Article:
With the current interest in happiness studies, it is worthwhile taking a look back. Our concern with our own happiness, with how we can get it, how we can keep it, and how we can give it to and take it away from others, is nothing new. For millennia, philosophers have thought and argued about the nature of happiness. Research psychologists have only recently begun to address this topic, in part, in an attempt to make the discipline overall more “positive.”
A couple of years ago, I stumbled on Bertrand Russell’s “The conquest of happiness,” published in 1930. Being a Russell fan, I looked forward to reading it, hoping that the old Brit had anticipated some of the things that make the science digest these days.
I was not disappointed. I now offer a brief summary of Russell’s ideas relying mainly on quotes from his book (page numbers are in parentheses). See for yourself how you respond to his ideas. I hope you will find them inspiring, but perhaps you will find them trite, reactionary (e.g., note the gendered language of the day), or undone by modern empirical research.
Russell’s key concept is zest. Zest is an “appetite for possible things, upon which all happiness, whether of men or animals, ultimately depends.” (5) “What hunger is in relation to food, zest is in relation to life.” (111) As hunger does not automatically lead to satiation, zest does not automatically lead to happiness. Nor can happiness come from gratification obtained without effort. “Happiness is not, except in very rare cases, something that drops into the mouth, like a ripe fruit, by the mere operation of fortunate circumstances. That is why I have called this book The conquest of happiness.” (162-163) “The human animal, like others, is adapted to a certain amount of struggle for life [and] the mere absence of effort from his life removes an essential ingredient of happiness. [. . .] He forgets that to be without some of the things you want is an indispensable part of happiness.” (15) The things we want need to be difficult, but not too difficult, to obtain. “Pleasures of achievement demand difficulties such that beforehand success seems doubtful although in the end it is usually achieved.” (101)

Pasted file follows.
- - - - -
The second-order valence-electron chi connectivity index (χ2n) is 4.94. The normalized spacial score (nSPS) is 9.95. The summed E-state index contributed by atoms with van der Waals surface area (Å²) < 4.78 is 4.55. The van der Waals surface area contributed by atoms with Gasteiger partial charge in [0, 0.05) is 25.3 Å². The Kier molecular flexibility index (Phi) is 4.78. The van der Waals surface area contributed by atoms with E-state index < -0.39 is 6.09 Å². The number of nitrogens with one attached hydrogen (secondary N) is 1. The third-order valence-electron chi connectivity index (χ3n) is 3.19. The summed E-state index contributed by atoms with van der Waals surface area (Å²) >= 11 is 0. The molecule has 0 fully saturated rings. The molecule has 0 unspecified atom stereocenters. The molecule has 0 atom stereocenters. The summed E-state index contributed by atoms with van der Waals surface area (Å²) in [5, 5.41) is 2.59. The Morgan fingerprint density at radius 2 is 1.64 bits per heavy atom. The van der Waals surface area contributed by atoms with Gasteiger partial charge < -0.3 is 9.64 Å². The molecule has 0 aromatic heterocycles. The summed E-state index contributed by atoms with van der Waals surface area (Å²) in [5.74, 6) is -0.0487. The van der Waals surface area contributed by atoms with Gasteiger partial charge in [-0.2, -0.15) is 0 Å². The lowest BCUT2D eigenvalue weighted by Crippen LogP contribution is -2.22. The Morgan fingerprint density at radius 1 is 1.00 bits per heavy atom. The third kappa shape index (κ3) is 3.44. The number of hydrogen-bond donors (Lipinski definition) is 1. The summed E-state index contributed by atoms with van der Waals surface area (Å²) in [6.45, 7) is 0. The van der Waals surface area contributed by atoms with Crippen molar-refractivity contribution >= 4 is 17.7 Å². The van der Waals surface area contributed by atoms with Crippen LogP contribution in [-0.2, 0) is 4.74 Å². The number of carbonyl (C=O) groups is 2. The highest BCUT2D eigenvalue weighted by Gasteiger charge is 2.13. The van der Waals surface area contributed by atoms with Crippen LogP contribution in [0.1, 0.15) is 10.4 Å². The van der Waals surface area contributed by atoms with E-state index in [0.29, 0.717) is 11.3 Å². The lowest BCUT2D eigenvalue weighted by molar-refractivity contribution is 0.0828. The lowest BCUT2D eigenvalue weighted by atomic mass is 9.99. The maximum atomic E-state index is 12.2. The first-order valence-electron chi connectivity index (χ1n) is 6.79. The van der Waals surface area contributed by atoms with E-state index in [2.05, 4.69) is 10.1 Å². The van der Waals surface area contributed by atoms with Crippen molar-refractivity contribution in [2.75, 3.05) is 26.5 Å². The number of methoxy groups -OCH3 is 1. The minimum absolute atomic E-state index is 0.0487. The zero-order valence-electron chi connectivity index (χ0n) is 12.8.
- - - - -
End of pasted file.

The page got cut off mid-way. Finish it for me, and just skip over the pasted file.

Having zest is the natural human condition. It is destroyed by “mistaken views of the world, mistaken ethics, mistaken habits of life.” (5) One enemy of zest is boredom. The desire for excitement runs deep, says Russell, and it should be honored. In ancestral society, men (and perhaps women), found excitement in hunting and courtship. Agriculture changed that. Farming is boring. Sitting in an office is boring. Living in the suburbs is boring. During “happy family time [. . .] paterfamilias went to sleep, his wife knitted, and the daughters wished they were dead or in Timbuktu.” (36)
Anxiety—Russell calls it “fatigue”—is a kind of excitement that is incompatible with zest. Contemporary humans often feel overwhelmed and overworried. To stop worrying and start living, Russell advises that “when you have looked for some time steadily at the worst possibility and have said to yourself with real conviction, ‘Well, after all, that would not matter so very much’, you will find that your worry diminishes to a quite extraordinary extent.” (50)
For those who find that even “the exercise of choice is in itself tiresome,” (147) Russell has a remedy that anticipates the smart unconscious. “I have found, for example, that if I have to write upon some rather difficult topic the best plan is to think about it with very great intensity—the greatest intensity of which I am capable—for a few hours or days, and at the end of that time to give orders, so to speak, that the work is to proceed underground. After some months I return consciously to the topic and find that the work has been done.” (49-50)
Perhaps the greatest obstacle to happiness is “the disease of self-absorption.” (173) Russell offers that his own conquest of happiness was due “very largely [. . . ] to a diminishing preoccupation with myself.” (6) A happy person knows that “one’s ego is no very large part of the world.” (48) “One of the great drawbacks to self-centered passions is that they afford so little variety in life. The man who loves only himself cannot, it is true, be accused of promiscuity in his affections, but he is bound in the end to suffer intolerable boredom from the invariable sameness of the object of his devotion.” (172)